Insolvency and Incentives for Efficient Care
Posted: 14 Mar 2018
Date Written: March 1, 2018
Limited liability has long been recognized to incentivize owners of firms near bankruptcy to take suboptimal care to prevent harm to third parties. I use violations of the Clean Water Act to study these incentives. I show that as firms approach bankruptcy (as measured by their credit ratings) they indeed become more likely to violate laws designed to protect third parties. A move from the best to worst credit rating is associated with a seven-fold increase in violation frequency. These results are robust to time and company fixed effects, an instrumental variables strategy, and controls for company liquidity, leverage and profitability. I also propose a policy solution that can improve incentives for firms near bankruptcy. This proposal calls for agencies such as the EPA to increase monitoring of firms closer to insolvency. This can be implemented without legislative changes, and without disrupting foundations of corporate law such as limited liability.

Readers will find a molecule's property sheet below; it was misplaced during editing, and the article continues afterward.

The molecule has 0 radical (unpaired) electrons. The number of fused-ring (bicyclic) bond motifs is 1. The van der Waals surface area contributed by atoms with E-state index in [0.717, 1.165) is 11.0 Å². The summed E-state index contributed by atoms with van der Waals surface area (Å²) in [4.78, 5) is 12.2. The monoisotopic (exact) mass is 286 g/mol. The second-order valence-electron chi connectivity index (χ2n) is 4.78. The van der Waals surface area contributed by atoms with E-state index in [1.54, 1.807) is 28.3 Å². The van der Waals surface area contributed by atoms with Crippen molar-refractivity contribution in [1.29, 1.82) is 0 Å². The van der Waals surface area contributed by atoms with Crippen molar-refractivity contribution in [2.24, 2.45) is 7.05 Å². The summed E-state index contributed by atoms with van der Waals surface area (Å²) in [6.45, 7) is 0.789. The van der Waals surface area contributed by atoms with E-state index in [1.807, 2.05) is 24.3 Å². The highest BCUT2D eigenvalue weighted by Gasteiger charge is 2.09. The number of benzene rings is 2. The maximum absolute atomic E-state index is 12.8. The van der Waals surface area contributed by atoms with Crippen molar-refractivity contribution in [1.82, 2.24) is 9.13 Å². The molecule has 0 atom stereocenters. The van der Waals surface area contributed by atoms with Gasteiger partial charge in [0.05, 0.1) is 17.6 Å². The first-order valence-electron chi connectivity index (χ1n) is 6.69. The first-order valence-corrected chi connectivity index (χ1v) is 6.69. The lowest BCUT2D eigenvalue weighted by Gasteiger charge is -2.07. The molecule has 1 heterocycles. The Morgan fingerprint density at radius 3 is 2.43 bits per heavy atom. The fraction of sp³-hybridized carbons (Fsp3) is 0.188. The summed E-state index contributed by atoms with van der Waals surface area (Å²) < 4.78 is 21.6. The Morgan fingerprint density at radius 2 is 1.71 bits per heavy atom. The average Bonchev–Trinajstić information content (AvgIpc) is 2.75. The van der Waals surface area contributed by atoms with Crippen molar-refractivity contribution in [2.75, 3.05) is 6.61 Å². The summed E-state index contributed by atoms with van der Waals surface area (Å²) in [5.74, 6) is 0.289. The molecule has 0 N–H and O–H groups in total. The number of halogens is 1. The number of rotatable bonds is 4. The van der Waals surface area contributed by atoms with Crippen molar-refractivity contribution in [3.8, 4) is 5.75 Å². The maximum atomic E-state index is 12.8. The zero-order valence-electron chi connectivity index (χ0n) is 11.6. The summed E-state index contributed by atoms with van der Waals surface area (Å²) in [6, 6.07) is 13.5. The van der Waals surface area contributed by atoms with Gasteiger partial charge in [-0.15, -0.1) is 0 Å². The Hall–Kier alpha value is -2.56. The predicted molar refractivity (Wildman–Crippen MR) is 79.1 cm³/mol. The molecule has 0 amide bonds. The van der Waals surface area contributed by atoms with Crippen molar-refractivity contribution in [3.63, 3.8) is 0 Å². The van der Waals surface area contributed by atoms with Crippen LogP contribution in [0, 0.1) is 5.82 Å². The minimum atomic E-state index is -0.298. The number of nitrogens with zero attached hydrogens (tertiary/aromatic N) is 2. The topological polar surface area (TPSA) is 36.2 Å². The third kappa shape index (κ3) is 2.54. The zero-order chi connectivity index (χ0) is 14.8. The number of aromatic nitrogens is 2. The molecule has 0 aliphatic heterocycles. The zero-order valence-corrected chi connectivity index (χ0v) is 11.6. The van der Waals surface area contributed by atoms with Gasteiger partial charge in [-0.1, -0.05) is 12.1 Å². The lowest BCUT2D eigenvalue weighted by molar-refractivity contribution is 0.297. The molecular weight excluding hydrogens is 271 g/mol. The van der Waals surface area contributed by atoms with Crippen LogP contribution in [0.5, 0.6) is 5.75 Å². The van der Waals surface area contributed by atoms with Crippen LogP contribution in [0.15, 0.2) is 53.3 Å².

Keywords: Limited Liability; Involuntary Creditor; Bankruptcy; Efficient Care; Tort
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